There are hundreds of other Federal, State, and local governments that are in the same financial straits and collectively have more than $140 trillion in unfunded liabilities. Those programs are relying on future revenue streams to remain solvent but most already know they are severely underfunded.

    If you read through that CBO report I linked, you can see the CBO realizes future revenue may be impacted due to tax hikes. With 70% of the US economy driven by consumer spending, you can’t remove significant portions of that through increased taxes and expect the revenue stream to increase. There is an economic principle called the Laffer Curve and in my opinion, we are currently beyond the maximum revenue yields. Increases in tax rates will result in lower revenue and make the problem worse.

    In my case and also in my opinion, I would have no problem paying higher taxes to save the US from economic collapse, but I would also demand tax increases be matched dollar for dollar with cuts in government programs. I have no doubt they could cut $1 trillion in government expenses tomorrow and no one would notice. One example; there was an article I read a few days ago where the government spent $3.5 million to try to figure out why lesbians are overweight. You could find thousands of programs like that one that are a 100% waste of taxpayer dollars. I will not agree to a tax increase unless they cut garbage like that out.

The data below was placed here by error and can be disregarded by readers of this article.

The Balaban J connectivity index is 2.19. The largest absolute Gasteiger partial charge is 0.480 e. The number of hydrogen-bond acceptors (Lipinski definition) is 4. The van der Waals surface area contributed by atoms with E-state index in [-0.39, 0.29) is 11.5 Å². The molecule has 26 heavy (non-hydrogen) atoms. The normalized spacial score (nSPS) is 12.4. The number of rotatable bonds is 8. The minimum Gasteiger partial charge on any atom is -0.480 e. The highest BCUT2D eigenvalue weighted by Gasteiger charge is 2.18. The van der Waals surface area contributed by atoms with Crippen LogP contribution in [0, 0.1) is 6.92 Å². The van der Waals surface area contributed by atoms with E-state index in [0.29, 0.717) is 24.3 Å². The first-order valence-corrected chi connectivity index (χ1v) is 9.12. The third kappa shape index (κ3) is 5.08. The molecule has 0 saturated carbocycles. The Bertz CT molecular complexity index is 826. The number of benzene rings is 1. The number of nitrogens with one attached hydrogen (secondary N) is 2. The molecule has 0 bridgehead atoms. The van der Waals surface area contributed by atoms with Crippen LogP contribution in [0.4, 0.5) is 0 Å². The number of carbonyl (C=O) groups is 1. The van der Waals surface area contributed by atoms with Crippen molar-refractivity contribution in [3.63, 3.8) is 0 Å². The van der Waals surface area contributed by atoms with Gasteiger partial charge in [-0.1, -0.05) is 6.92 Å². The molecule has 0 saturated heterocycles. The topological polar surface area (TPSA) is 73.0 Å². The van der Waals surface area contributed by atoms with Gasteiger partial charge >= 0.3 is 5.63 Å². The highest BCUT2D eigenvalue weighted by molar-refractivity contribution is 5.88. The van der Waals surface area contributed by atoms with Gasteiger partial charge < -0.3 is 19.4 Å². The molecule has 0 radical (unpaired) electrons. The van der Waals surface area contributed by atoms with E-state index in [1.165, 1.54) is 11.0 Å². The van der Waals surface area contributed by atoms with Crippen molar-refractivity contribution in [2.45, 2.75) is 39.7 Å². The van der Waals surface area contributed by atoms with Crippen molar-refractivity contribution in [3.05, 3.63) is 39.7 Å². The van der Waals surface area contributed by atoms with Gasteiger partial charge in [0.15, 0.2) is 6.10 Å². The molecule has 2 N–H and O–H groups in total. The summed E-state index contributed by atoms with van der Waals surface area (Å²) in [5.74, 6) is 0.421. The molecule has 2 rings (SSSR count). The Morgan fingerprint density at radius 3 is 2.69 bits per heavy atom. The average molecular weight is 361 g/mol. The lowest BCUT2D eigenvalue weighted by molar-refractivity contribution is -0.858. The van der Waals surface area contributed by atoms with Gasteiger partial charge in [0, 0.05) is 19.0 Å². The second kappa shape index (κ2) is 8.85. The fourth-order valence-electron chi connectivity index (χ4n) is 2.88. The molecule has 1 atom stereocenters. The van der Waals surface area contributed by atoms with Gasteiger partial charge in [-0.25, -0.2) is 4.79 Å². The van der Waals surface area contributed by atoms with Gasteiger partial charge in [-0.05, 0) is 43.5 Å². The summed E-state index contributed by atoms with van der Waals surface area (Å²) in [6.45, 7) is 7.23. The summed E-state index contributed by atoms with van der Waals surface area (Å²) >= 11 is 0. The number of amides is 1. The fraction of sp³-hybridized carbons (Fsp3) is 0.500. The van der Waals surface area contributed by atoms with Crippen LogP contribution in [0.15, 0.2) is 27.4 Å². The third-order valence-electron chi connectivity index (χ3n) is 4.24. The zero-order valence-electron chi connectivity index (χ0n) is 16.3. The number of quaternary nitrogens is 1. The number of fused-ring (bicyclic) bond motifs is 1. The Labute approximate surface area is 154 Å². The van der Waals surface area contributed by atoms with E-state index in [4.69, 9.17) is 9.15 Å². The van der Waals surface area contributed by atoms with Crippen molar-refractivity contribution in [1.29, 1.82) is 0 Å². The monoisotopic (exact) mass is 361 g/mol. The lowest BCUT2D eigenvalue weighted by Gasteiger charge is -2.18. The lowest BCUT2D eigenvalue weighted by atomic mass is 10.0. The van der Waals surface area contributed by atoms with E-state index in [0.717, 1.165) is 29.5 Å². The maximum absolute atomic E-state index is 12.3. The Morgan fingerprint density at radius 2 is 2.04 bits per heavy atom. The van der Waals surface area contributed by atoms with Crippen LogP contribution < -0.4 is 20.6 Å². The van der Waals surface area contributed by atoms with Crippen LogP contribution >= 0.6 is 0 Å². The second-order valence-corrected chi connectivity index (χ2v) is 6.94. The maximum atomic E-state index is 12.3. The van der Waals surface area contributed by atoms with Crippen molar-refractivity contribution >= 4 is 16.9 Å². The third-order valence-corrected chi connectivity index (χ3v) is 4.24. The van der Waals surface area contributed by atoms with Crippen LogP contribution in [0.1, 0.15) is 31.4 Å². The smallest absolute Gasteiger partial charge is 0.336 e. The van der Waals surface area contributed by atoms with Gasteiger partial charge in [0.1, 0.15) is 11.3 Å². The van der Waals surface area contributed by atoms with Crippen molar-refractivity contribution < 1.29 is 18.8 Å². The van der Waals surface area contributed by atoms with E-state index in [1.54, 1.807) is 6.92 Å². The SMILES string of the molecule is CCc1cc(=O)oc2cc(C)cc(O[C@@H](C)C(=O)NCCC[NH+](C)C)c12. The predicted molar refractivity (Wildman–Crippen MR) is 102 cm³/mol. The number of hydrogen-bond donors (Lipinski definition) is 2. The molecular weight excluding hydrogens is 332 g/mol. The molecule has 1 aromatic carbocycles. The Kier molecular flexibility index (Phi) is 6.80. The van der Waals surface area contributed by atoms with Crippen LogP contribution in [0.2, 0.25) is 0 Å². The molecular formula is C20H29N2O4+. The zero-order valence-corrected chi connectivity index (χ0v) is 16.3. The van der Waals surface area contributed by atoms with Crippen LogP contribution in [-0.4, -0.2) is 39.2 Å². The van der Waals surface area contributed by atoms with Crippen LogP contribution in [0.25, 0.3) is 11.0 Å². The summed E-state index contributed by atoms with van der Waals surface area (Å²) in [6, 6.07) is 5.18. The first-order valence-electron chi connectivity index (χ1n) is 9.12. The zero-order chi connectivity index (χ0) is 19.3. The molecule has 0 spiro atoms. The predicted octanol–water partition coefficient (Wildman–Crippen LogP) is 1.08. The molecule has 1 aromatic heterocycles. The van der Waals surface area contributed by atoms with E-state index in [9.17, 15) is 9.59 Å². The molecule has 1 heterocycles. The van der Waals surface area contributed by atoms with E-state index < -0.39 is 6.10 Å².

You are 100% correct on the Cyprus style haircuts and wealth confiscation though; even Ben Bernanke would not rule that out when asked about it after Cyprus took depositors money. One big difference between Cyprus and the US is the number of Americans that own guns. If the government attempts this (they may have to) they will be met with an armed revolt.
    Jul 14, 2015. 09:21 AM | Likes Like |Link to Comment
  • Oil prices are headed higher, two top investors say [View news story]
    LA, valid points but I would also add that a good portion of the current costs associated with solar, wind, etc. are subsidized and those subsidies are beginning to disappear and I believe that trend will continue. I would also expect the lack of subsidies to increase costs, but I would also expect advancements in technology to offset those costs to some degree.
    Jul 13, 2015. 07:01 AM | 4 Likes Like |Link to Comment
  • Is Greece A Template For U.S. State And Local Government Debt Crises? (Video) [View article]
    State and local government ARE the same as Greece and I’m shocked you would suggest otherwise. The poster child and blueprint for how to run a city into the ground is Detroit. They filed for bankruptcy protection after amassing $18 billion in debt they could not pay.